At the very back, Khateeb was making the most of being allowed out unexpectedly and was attacking Max Nilsson (Swiss Racing Team), trying not to be last. The Swede was breaking far earlier each time they reached Tarzan, and Khateeb would skitter alongside, only to have the green car accelerate away as they exited the complex and vanished into the distance. It must have been very frustrating for both of them.

There was a change in scenery about to occur at the front, as van der Garde closed down Buemi, taking 2nd from the Swiss on lap 9 in a classic overtaking manoeuvre into Tarzan. He was through and able to start pursuing di Resta for the lead, though given it was his team-mate he'd now be fighting with, there was a possibility that he might not push that hard. It didn't stop him getting right on the Scotsman's exhaust pipes though, and once or twice it looked as if he might just find enough oomph from somewhere to get through. The trouble was, di Resta was wise to his game, and would simply move over and close down the possible gap. It was a master class in defensive driving, and the Euroseries leader was determined to hang onto his lead, despite anything van der Garde could throw at him. Every time the Dutchman attacked, di Resta was able to find the answer, and resisted for all he was worth, driving a very smooth, controlled race in the process.

Kazuki Nakajima (Manor Motorsport) was in trouble as we neared the halfway stage, losing places hand over fist to Guerrieri, then to James Jakes (Hitech Racing), and finally for good measure, to Peter Elkmann (Jo Zeller Racing). He didn't exactly make it difficult for them, running very wide and throwing sand everywhere as a result. It's not the sort of move that does your tyres any good. Mind you, nor was what happened to Jelley when he made a seriously determined attack on Nunez, clearly getting fed up with being stuck behind an uncooperative Spaniard for so long. Jelley got alongside Nunez and wouldn't back off. On the other hand, Nunez wasn't about to give up his place, and so the two of them battled it out all the way through Tarzan and beyond, Jelley ending up on the gravel and grass on the outside of the circuit when Nunez proved an immovable object. It was all great fun to watch, especially as Jelley lived to fight another day!

With van der Garde launching another attack on di Resta as well, it was clear that tyre wear was starting to be a factor, as demonstrated when the Dutchman tried to get round the outside of the Scot, and then gave him serious cause for concern into Scheivlak with 6 laps to go. Kimball was the next to give the crowd something to look at, though in his case it was because he suddenly arrived at Tarzan with his wheels locked, having decided it was time to put a little more distance between himself and Summerton. The tyre smoke was amusing, but probably not wise.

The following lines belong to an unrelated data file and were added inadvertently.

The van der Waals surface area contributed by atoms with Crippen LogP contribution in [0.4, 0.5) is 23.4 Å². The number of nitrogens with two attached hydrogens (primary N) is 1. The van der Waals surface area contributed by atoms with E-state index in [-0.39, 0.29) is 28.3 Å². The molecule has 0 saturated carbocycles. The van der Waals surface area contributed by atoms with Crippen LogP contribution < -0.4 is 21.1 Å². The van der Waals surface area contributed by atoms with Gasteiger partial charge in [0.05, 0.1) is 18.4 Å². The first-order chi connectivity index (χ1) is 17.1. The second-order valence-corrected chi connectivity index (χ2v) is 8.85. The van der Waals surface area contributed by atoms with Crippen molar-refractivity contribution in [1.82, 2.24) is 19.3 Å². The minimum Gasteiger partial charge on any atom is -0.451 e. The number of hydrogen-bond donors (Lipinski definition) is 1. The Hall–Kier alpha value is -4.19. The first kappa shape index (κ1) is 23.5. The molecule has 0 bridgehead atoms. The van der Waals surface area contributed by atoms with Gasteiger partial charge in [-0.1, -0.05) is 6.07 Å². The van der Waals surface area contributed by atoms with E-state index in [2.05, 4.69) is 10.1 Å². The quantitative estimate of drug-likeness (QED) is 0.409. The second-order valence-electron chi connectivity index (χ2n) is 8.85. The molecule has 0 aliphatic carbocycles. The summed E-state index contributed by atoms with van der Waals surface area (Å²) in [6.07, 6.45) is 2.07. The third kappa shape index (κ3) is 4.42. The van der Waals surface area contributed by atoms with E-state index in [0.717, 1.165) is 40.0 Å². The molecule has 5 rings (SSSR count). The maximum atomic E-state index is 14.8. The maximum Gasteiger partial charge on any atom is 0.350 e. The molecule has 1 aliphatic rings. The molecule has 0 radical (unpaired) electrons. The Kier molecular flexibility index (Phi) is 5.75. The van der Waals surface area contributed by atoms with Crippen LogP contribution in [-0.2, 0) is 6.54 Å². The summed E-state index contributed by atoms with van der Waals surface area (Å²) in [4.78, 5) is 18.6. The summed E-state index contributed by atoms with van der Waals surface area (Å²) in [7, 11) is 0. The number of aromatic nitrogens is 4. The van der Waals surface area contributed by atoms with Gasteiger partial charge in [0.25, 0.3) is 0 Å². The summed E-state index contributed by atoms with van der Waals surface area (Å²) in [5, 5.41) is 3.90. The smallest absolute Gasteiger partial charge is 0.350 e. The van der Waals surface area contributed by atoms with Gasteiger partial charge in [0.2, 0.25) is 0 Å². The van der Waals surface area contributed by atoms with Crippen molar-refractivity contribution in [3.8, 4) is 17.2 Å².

Meanwhile, van der Garde was still trying to find a way past di Resta, though he got heavily blocked for his troubles. It was beginning to look as if it was all over for the lead. It wasn't all over for 5th though, because Vettel was still throwing everything he could think of at Grosjean in an increasingly desperate attempt to get by. It did look as if it might end in tears, or at least in gravel, but surprisingly at the end of the race they were both still there. However, a final lunge from the German into Tarzan saw him claw his way past on the very last lap. It was impressive in terms of determination, and there really was nothing Grosjean could do to stop him this time. He simply waited and took it back again as the youngster came close to running out of road. Elsewhere, Jelley had made another attack on Nunez, been repulsed and Duran had seen an opportunity that didn't exist. The result was one Mexican going backwards, losing a handful of places on the final lap. Jelley survived to reflect that this time he was 18th, whereas last year he'd been 19th. He didn't consider this to be progress. Nor did team boss Anthony Hieatt, whose general opinion of the state of play in the British series camp cannot be repeated here!

Duran wasn't the only one to run into trouble towards the end, Tung going out and having to be pushed away by a bunch of burly marshals, the much-hyped Chinese/Dutchman/whatever he is this week again failing to convince.

And so, a less than scintillating race came to a halt, with di Resta holding off van der Garde to the end, from Buemi, Hirate, Grosjean, Vettel, Senna, Jarvis, Kimball and Summerton. Kobayashi came home just ahead of Antinucci for 11th, with Herck, Moreau, Engel, Bakkerud, Nunez, Jelley, Buurman and Sandtler rounding out the top 20. Guerrieri made his way up the field to 21st, ahead of Jakes, Duran, O'Mahony, Elkmann, Nakajima, Filip Salaquarda (Team ISR), Sorlie, Nocera and Moraes, the latter running with a very rough sounding engine. Bruins was 31st, from Dominick Muermans (Van Amersfoort Racing), while Nilsson kept Khateeb at bay all the way to the flag.

The fastest lap went to van der Garde, in 1:34.558, and the Nations Cup was awarded to the UK "team" of di Resta and Jarvis.

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About this article
Series F3
Drivers Ferdinand Kool , Charlie Kimball , Giedo van der Garde , Mike Conway , Salvador Duran , Oliver Jarvis , Ho-Pin Tung , Bas Leinders , Sebastian Vettel , Bruno Senna , Christian Bakkerud , Kamui Kobayashi , Kazuki Nakajima , Alejandro Nunez , Yelmer Buurman , Sébastien Buemi , Stian Sorlie , Maro Engel , Mario Moraes , Dominick Muermans , Guillaume Moreau , Jonathan Summerton , Romain Grosjean , Filip Salaquarda , Esteban Guerrieri , Tim Sandtler , Anthony Hieatt , Max Nilsson , Kohei Hirate , Stephen Jelley
Teams Manor Racing , Mücke Motorsport , Carlin